Faculty Spotlight: Dr. Amaechi Nwaokoro
Dr. Amaechi Nwaokoro is a professor of economics in the College of Business, Education, and Professional Studies (CBEPS) at Albany State University (ASU). During his 16 years of dedicated service, he has mentored many students and volunteered with the Albany Civil Rights Institute and the Albany Rescue Mission.
Dr. Nwaokoro’s research on “Another “Marshall Plan” Needed to Emancipate African Americans from the Vicious Cycle of Poverty,” was selected for revision for publication in the International Journal of Public Policy and Administration Research. He has also published research in the International Journal of Accounting and Finance Studies, International Journal of Economics and Finance, and International Journal of Financial Research.
He is currently researching “African American Routes for Economic Development.”
In 2016, Dr. Nwaokoro was awarded the Excellence in Research Award from the Clute Institute. He received his Ph.D. in Economics from the University of Oklahoma.
What is your role at Albany State University and what motivated you to learn more
about that field?
I instruct economics, and economics and business statistics courses at Albany State University. I have the desire and interest to understand the functionality of the American free market economy in which price mechanisms allocate the scarce resources.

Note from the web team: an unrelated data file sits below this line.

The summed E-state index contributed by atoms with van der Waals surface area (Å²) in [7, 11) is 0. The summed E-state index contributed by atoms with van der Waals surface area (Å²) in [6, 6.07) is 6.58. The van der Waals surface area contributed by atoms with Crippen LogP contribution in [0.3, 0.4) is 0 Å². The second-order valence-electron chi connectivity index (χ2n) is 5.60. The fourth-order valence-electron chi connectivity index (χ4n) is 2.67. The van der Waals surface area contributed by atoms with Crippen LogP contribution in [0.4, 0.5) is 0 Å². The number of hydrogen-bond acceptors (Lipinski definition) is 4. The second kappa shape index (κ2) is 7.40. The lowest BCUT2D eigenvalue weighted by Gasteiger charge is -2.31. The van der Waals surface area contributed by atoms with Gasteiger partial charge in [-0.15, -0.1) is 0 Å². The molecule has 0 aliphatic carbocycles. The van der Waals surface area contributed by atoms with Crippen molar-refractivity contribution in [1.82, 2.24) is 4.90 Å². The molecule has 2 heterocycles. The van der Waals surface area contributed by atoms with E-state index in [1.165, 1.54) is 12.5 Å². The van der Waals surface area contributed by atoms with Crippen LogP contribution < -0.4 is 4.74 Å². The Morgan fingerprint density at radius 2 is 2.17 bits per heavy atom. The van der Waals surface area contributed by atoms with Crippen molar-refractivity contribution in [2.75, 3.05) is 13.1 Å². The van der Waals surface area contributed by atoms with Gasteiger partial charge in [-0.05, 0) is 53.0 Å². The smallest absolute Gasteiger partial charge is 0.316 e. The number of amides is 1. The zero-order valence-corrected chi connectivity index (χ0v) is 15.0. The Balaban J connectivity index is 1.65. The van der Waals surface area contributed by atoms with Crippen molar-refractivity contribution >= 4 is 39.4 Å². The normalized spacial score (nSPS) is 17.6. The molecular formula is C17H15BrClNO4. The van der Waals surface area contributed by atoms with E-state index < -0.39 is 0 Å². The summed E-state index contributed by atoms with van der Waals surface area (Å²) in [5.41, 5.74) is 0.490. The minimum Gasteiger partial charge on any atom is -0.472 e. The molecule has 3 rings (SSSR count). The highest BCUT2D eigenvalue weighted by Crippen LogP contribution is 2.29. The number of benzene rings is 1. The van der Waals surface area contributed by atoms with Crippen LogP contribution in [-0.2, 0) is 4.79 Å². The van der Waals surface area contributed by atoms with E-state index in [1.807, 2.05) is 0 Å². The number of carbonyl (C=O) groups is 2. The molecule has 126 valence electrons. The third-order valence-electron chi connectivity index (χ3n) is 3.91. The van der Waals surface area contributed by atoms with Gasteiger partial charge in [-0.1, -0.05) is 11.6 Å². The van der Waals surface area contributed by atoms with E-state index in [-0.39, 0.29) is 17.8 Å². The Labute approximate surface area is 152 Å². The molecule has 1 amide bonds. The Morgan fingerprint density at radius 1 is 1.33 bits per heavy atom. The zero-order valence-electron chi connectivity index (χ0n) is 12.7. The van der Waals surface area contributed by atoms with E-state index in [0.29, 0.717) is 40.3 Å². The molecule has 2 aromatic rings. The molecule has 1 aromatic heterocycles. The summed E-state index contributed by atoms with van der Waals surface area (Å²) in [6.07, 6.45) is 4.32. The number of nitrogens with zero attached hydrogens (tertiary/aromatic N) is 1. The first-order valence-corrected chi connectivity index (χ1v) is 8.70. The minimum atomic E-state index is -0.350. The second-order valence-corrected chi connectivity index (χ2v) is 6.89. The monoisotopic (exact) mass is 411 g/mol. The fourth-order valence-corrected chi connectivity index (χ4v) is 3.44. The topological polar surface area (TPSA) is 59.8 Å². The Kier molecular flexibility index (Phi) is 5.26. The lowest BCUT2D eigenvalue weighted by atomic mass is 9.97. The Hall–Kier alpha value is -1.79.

Why did you choose to work at ASU?
I chose to work at ASU to advance the market interests of the economically challenged and market disenfranchised. Our students need to learn that they can maximize earnings from several economic markets, not just from the labor market. Our students need to understand that incomes can also be earned from the bonds market and from stock holdings.
What do you love most about being a professor at ASU?
What I love the most being a professor is being among the students and assisting them to understand human discipline, monetary economy, small business ownership, and to map out rewarding contemporary career paths. I believe that all students can learn, and none should be left behind.
Who made the biggest impact on you and who is someone you consider to be a role model?
My elementary and secondary school teachers impacted me the most. They taught me self-discipline and the patience required to withstand the hurdles in life while pursuing a goal. One of my role models at the college level is my dissertational committee chair. He taught me the progressive approach to handling a task. Particularly, he taught me self-discipline, and the guiding principle of marginal analysis that requires a task to be accomplished phase by phase.
What are obstacles you’ve had to overcome to progress as a professor and scholar?
You must be the best instructor possible regardless of the circumstances that may surround you. My primary objective is to assist students in achieving meaningful college experiences, I focus on achieving the best productivity irrespective of the situation and I look forward to seeing the product of my contribution.
What advice would you give to students with an interest in your job?
I advise students that they can accomplish tasks that they focus on. There are a lot of challenges in life, but there are proven ways of responding to challenges.